Rossini / Le Hanneton, July 4, 1867. Definitely considered lowbrow in his lifetime
“I’d hate this to get out, but I really like opera,” said former Commissioner of Baseball Ford Frick.
What is it about opera that would make anyone hesitant to admit that they like it? It seems to have this reputation as highbrow culture, an entertainment only for the rich, the old, the white, and the snobbish.
Two hundred years ago Italian opera had a reputation as mindless entertainment for lowbrows who didn’t appreciate good music.
What happened? Continue reading
Coronado Butte in the Grand Canyon as seen from the east rim drive
Ferde Grofé’s Grand Canyon Suite remains one of the most popular of American orchestral pieces. He first wrote it for Paul Whiteman’s jazz band and devoted his entire career to popular music.
Classical music critics long scorned popular music. Throughout the 20th century, most standard classical music reference works ignored popular music figures as much as possible.
The 1980 edition of The New Grove Dictionary of Music and Musicians, for example, has no article on Grofé, although it devotes ample space to some of his contemporaries who never composed anything as successful as the Grand Canyon Suite.
The few available online biographies have conflicting information. Fortunately, the second edition of Grove has an authoritative article. It points out their mistakes. Continue reading
Colombier edition of Cornette’s method for trombone (ca. 1854)
For most of a century, advanced trombone students have worked from a combination of the trombone method by Victor Cornette (1795-1868) and the Melodious Etudes compiled from Marco Bordogni’s vocalises by Johannes Rochut.
Cornette published the first edition of his method in 1831.
The Paris Conservatory taught trombone when it opened in 1795, but soon abandoned it. It didn’t offer trombone again until after Cornette published his method, Continue reading
What a Wonderful World, made famous by Louis Armstrong, always sounded to me like a Tin Pan Alley hit from the 1940s. I was surprised to learn that it first appeared in 1967.
In reading for this post, I was also surprised at finding next to nothing about the composition of the song.
Bob Thiele, who wrote the words, was at the time head of Impulse Jazz, a subsidiary of ABC Records.
When he took that position, he was already a veteran of more than 20 years as a producer of jazz records. His obituary in the New York Times doesn’t even mention his role in this song. Continue reading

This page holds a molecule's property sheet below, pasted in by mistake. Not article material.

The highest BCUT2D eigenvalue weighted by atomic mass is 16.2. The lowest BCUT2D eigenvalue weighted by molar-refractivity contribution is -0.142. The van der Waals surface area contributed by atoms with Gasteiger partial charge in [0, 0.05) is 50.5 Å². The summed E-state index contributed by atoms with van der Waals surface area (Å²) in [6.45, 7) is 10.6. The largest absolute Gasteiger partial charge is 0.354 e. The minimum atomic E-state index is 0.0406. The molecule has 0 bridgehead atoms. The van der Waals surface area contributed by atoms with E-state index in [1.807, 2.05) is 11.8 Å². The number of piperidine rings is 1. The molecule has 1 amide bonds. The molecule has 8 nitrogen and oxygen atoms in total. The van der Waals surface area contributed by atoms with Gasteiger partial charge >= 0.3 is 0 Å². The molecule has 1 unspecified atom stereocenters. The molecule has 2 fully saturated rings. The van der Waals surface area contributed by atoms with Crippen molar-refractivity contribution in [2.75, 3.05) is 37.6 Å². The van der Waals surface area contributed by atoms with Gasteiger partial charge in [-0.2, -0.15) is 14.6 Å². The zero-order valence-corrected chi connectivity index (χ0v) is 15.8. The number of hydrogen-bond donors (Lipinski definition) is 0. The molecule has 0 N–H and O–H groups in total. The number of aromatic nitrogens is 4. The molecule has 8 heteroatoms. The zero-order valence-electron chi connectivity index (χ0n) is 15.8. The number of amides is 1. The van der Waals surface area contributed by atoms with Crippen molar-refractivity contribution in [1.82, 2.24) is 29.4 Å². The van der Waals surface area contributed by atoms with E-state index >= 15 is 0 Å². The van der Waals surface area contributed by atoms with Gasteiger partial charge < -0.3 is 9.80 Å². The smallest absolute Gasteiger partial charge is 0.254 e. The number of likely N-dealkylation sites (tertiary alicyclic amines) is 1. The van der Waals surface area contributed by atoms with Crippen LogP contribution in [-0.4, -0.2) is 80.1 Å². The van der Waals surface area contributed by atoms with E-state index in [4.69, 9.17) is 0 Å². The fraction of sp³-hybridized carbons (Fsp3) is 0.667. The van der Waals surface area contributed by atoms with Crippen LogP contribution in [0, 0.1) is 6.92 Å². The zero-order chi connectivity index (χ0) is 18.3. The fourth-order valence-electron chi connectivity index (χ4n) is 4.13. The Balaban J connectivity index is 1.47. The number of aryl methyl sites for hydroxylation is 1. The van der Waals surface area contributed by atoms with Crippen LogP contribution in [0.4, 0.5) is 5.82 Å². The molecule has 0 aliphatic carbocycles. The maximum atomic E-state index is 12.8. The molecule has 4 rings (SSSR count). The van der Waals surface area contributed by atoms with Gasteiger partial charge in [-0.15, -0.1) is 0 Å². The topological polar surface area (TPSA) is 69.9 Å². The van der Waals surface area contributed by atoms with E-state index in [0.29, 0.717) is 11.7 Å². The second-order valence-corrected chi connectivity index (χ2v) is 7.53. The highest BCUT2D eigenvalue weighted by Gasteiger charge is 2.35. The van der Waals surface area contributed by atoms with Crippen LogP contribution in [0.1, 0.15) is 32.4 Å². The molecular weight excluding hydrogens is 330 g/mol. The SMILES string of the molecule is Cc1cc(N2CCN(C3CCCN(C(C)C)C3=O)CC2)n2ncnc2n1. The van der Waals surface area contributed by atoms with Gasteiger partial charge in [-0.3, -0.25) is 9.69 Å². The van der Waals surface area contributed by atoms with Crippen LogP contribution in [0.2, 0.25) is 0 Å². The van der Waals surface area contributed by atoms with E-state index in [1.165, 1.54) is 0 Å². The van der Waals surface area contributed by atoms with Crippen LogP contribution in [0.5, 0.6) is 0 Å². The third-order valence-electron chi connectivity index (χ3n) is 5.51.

An advertising card from 1918, by which time the band had changed its spelling of jazz
A record of two songs by the Original Dixieland Jass band appeared in May 1917. It has gone down in history as the earliest jazz recording. Or was it?
In any case, it made a huge splash. Recordings of dozens of other pieces with either jazz in the title or the name of the group appeared before the end of the year.
The year 1917 marks a turning point not only in a particular art form, but in black music. Even though whites made the overwhelming majority of the earliest jazz recordings. Continue reading
You know what music is when you hear it. Then again, someone else might have a completely different idea. One person’s music is another person’s noise.
So what is music? And where does it come from?
It’s not as if anyone can actually define it, but composers have expressed their opinions. What did they think they were doing? Here are some famous composers’ quotes Continue reading
Igor Stravinsky didn’t set out to write a masterpiece when he composed L’histoire du soldat (or The Soldier’s Tale).
The popular cliché of the starving artist came too close to home for him when World War One broke out. He needed cash.
For that purpose, the piece utterly failed. Continue reading
Book of the Dead’, Papyrus of Ani (sheet 3). Did these people invent the trombone?
Widely copied misinformation did not begin with the Internet. Reliable historical writings about the trombone in English begin with a 1906 article by Francis Galpin, for example.
Before that? Fake histories abounded. In fact, likely as not, they appeared in encyclopedia articles.
They frequently name sources, but except for the Bible, not with enough precision that interested readers could actually find them. Or else they name current secondary sources that refer only to bibliographic fog. Continue reading
Carolers in Union Square, San Francisco
Most of what we call Christmas carols are actually Christmas hymns. “In dulci jubilo” is a true carol, that is, a medieval dance tune.
Carol texts could be either sacred or secular. Sacred texts usually concerned major feast days, including the birth of Jesus, thus the association of carols with Christmas music.
Folk instruments, including drums and other percussion, frequently accompanied carols and other dances.
The use of dance rhythms, instruments, and non-Latin texts made carols like “In dulci jubilo” unsuitable for use in Roman Catholic church services.
But the Medieval world knew no separation between religious and secular life. Civic ceremonies and private entertainment at all levels of society made frequent reference to religious imagery.
English-language hymnals often pair the tune with a free translation by John Mason Neale, “Good Christian Men, rejoice.” Continue reading
One of a flood of early recordings that established “Autumn in New York” as a standard.
The season of autumn has inspired some of America’s best popular songs.
New York has inspired more songs than any other American city. Inevitably, someone wrote a song called Autumn in New York.
That it became a standard, recorded by dozens of the giants of American popular music was not inevitable. Continue reading